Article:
The mentally ill man who was fatally shot by Boston police officers Sunday had threatened two emergency medical technicians with a steak knife while ranting nonsensically before officers opened fire, according to the head of Boston’s emergency medical services.
The account, which he provided to the Globe on Wednesday, bolsters the police department’s assertions that the technicians and officers who had come to the South End apartment in response to a 911 call feared for their lives.
“It’s tragic things escalated and spun like this,” EMS Chief James Hooley said during an 80-minute interview. “It was not anticipated. This wasn’t anything we ever want to see happen.”
Hope Coleman, the mother of 31-year-old Terrence Coleman, has said she called 911 for help with her mentally ill son, but she contends he was not armed and posed no threat to the EMTs or officers.
“He wasn’t thinking about attacking nobody!” she said Sunday, later insisting that he held a juice bottle and not a knife.
The shooting is under investigation by the Suffolk district attorney’s office, but civil rights groups have called for an independent investigation. Police Commissioner William B. Evans said on Sunday that officers had to “meet deadly force with deadly force” and that when officers tried to disarm Coleman, he turned on them with the knife.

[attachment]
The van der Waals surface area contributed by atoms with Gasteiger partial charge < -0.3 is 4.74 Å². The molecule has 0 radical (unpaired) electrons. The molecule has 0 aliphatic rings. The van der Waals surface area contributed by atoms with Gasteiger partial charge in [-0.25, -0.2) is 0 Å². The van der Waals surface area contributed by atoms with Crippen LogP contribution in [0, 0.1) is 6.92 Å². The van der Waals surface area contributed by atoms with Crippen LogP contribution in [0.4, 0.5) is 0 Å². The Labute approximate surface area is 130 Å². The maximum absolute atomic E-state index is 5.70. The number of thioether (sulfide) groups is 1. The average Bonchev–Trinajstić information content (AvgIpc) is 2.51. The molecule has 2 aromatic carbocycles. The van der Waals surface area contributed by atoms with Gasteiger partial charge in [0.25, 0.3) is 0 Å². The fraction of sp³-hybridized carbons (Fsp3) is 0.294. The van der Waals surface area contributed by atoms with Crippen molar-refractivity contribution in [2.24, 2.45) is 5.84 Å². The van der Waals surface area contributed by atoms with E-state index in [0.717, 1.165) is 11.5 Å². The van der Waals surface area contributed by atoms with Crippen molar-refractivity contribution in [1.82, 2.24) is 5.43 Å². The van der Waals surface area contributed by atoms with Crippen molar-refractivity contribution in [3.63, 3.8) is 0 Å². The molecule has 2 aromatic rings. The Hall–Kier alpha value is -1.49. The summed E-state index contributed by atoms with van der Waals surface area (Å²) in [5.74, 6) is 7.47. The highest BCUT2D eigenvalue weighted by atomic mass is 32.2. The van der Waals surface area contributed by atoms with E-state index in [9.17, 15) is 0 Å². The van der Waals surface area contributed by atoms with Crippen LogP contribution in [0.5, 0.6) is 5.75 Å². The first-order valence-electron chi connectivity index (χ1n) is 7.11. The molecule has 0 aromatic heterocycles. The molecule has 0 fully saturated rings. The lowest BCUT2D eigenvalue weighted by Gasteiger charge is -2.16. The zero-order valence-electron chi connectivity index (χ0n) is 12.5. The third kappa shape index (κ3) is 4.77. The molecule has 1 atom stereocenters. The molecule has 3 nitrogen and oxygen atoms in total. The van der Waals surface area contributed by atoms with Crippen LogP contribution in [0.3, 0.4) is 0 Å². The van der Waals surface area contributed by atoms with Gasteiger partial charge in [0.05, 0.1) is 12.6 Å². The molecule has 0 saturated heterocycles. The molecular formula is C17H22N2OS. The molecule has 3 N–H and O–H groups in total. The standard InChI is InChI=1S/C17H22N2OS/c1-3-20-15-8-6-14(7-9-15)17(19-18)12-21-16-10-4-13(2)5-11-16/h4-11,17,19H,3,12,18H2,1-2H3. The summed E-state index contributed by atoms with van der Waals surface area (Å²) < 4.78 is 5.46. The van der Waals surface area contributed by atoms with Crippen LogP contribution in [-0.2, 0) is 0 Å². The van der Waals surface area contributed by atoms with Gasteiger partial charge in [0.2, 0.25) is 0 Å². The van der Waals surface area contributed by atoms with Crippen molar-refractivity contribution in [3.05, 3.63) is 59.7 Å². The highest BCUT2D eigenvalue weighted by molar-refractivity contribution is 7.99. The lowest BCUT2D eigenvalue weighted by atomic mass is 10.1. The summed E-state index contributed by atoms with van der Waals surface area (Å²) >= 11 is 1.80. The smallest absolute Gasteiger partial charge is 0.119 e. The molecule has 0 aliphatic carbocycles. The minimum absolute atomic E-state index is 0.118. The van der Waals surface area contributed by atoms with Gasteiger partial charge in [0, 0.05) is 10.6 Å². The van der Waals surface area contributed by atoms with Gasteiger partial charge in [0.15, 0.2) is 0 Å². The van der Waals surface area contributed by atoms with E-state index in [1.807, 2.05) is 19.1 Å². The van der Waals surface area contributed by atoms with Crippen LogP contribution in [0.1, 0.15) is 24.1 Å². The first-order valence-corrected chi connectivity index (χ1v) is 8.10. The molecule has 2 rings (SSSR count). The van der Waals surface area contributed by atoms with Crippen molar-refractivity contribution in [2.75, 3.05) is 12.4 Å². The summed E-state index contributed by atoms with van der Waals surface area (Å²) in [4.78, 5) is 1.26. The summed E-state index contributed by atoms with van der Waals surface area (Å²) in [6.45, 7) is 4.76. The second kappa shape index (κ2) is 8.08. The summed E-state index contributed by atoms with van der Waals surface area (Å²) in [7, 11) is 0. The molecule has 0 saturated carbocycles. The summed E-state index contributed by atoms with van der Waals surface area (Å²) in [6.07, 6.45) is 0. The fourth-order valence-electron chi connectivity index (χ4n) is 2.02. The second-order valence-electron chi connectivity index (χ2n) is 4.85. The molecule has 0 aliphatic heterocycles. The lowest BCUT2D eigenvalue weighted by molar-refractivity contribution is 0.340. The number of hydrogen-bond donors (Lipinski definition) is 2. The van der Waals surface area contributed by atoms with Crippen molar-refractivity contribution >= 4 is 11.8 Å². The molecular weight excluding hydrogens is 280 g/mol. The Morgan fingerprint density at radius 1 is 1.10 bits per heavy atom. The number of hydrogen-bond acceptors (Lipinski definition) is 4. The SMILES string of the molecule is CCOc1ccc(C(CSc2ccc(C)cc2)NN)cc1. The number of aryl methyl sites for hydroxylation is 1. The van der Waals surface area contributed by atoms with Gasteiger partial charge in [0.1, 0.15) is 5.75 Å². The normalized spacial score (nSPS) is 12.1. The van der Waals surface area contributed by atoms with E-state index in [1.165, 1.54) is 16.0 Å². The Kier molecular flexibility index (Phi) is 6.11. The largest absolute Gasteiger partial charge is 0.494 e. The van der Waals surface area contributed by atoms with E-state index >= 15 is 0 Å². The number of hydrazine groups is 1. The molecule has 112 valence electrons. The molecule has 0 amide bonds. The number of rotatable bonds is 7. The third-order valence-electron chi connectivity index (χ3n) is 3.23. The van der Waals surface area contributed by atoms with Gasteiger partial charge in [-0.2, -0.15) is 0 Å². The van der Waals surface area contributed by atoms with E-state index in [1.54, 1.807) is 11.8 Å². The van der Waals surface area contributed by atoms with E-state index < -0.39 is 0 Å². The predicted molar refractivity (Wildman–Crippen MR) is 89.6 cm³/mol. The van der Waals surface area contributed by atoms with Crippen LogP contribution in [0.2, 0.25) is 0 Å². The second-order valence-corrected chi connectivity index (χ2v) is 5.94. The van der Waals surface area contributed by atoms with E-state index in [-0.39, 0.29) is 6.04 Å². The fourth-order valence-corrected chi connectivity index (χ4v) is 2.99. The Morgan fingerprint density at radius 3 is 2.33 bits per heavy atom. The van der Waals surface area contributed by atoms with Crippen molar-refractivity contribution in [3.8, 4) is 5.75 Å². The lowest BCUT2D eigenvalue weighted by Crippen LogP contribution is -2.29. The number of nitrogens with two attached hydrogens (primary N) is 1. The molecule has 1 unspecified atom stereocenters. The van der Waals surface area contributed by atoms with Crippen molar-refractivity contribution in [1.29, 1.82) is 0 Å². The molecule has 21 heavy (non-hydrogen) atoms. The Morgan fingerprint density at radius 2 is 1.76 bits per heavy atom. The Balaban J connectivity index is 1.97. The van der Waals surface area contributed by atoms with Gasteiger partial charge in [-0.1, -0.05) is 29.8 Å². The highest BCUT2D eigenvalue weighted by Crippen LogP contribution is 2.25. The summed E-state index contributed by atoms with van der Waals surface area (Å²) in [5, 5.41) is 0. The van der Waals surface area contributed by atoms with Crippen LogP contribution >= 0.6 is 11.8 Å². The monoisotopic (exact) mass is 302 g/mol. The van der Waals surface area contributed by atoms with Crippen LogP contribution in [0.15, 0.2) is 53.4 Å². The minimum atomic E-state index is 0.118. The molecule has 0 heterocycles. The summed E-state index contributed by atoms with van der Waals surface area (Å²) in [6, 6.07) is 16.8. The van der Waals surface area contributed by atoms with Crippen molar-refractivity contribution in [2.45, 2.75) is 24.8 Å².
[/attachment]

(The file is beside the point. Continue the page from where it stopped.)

According to Hooley’s account of the day’s events, Hope Coleman told a 911 dispatcher that her son had been sitting outside for two days and she was worried. According to a police report, Terrence Coleman suffered from paranoia and schizophrenia. Before hanging up the phone, Hooley said, Hope Coleman told the dispatcher that her son did not know that EMTs were on the way.
The dispatcher designated the call using a code describing an “emotionally disturbed person” level two, which meant that police officers would also be sent because the situation could be dangerous, Hooley said.
Two EMTs and two officers arrived at the apartment on Shawmut Avenue shortly before 1 a.m., but the two officers stepped away to check out some shouting farther up the street while the EMTs went inside, Hooley said. The officers and EMTs have not been identified.
Coleman was in his bedroom, Hooley said, and an EMT introduced himself.
“We’re here with an ambulance,” Hooley said the EMT told Coleman. “No one is here to hurt you. Your mom was concerned that you may need some help.”
The second EMT spoke with Hope Coleman in the living room and asked about his prescriptions and whether he had talked about suicide or homicide, Hooley said. There was no mention of a history of violence or threats, Hooley said.
But Boston police had been called to the home four times regarding Coleman, including an incident in 2006 when he took two steak knives and threatened to hurt himself and his mother after an argument, details revealed in an EMS report released Wednesday.
That information was unknown to the EMTs on Sunday, according to Hooley, as Coleman suddenly and silently stood, grabbed a white bag, and walked from the bedroom, through the living room, and outside the apartment into the hallway. The EMTs followed.
“At this point, the man turned and something set him off,” Hooley said.
Coleman began wagging his finger and speaking at “rapid-fire speed,” the EMTs told Hooley.